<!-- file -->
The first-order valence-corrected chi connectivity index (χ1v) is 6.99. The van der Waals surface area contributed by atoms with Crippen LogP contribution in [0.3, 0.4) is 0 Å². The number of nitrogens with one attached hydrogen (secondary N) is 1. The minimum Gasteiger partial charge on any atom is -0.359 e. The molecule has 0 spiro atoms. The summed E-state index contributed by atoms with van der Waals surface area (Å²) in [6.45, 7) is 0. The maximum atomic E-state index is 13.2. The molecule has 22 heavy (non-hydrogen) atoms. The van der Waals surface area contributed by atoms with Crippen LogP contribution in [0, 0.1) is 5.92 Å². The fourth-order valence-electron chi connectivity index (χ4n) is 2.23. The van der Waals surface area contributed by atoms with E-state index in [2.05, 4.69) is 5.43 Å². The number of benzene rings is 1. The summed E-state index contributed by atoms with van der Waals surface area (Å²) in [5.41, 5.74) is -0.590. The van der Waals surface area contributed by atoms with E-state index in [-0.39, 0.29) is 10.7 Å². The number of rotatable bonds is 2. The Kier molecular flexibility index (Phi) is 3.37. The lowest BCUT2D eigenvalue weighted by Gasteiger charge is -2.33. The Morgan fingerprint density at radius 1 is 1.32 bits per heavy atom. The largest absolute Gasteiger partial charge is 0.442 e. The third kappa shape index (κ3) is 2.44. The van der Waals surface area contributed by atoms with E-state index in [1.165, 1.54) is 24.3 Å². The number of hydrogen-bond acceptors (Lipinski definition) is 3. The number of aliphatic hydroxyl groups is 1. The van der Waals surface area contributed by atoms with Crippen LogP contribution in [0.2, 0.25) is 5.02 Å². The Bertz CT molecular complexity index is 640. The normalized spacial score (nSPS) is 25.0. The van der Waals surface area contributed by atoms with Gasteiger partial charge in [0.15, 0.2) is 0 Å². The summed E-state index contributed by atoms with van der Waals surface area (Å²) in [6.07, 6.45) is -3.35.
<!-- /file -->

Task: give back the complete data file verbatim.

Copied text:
The first-order valence-corrected chi connectivity index (χ1v) is 6.99. The van der Waals surface area contributed by atoms with Crippen LogP contribution in [0.3, 0.4) is 0 Å². The number of nitrogens with one attached hydrogen (secondary N) is 1. The minimum Gasteiger partial charge on any atom is -0.359 e. The molecule has 0 spiro atoms. The summed E-state index contributed by atoms with van der Waals surface area (Å²) in [6.45, 7) is 0. The maximum atomic E-state index is 13.2. The molecule has 22 heavy (non-hydrogen) atoms. The van der Waals surface area contributed by atoms with Crippen LogP contribution in [0, 0.1) is 5.92 Å². The fourth-order valence-electron chi connectivity index (χ4n) is 2.23. The van der Waals surface area contributed by atoms with E-state index in [2.05, 4.69) is 5.43 Å². The number of benzene rings is 1. The summed E-state index contributed by atoms with van der Waals surface area (Å²) in [5.41, 5.74) is -0.590. The van der Waals surface area contributed by atoms with E-state index in [-0.39, 0.29) is 10.7 Å². The number of rotatable bonds is 2. The Kier molecular flexibility index (Phi) is 3.37. The lowest BCUT2D eigenvalue weighted by Gasteiger charge is -2.33. The Morgan fingerprint density at radius 1 is 1.32 bits per heavy atom. The largest absolute Gasteiger partial charge is 0.442 e. The third kappa shape index (κ3) is 2.44. The van der Waals surface area contributed by atoms with E-state index in [1.165, 1.54) is 24.3 Å². The number of hydrogen-bond acceptors (Lipinski definition) is 3. The number of aliphatic hydroxyl groups is 1. The van der Waals surface area contributed by atoms with Crippen LogP contribution in [0.2, 0.25) is 5.02 Å². The Bertz CT molecular complexity index is 640. The normalized spacial score (nSPS) is 25.0. The van der Waals surface area contributed by atoms with Gasteiger partial charge in [0.15, 0.2) is 0 Å². The summed E-state index contributed by atoms with van der Waals surface area (Å²) in [6.07, 6.45) is -3.35.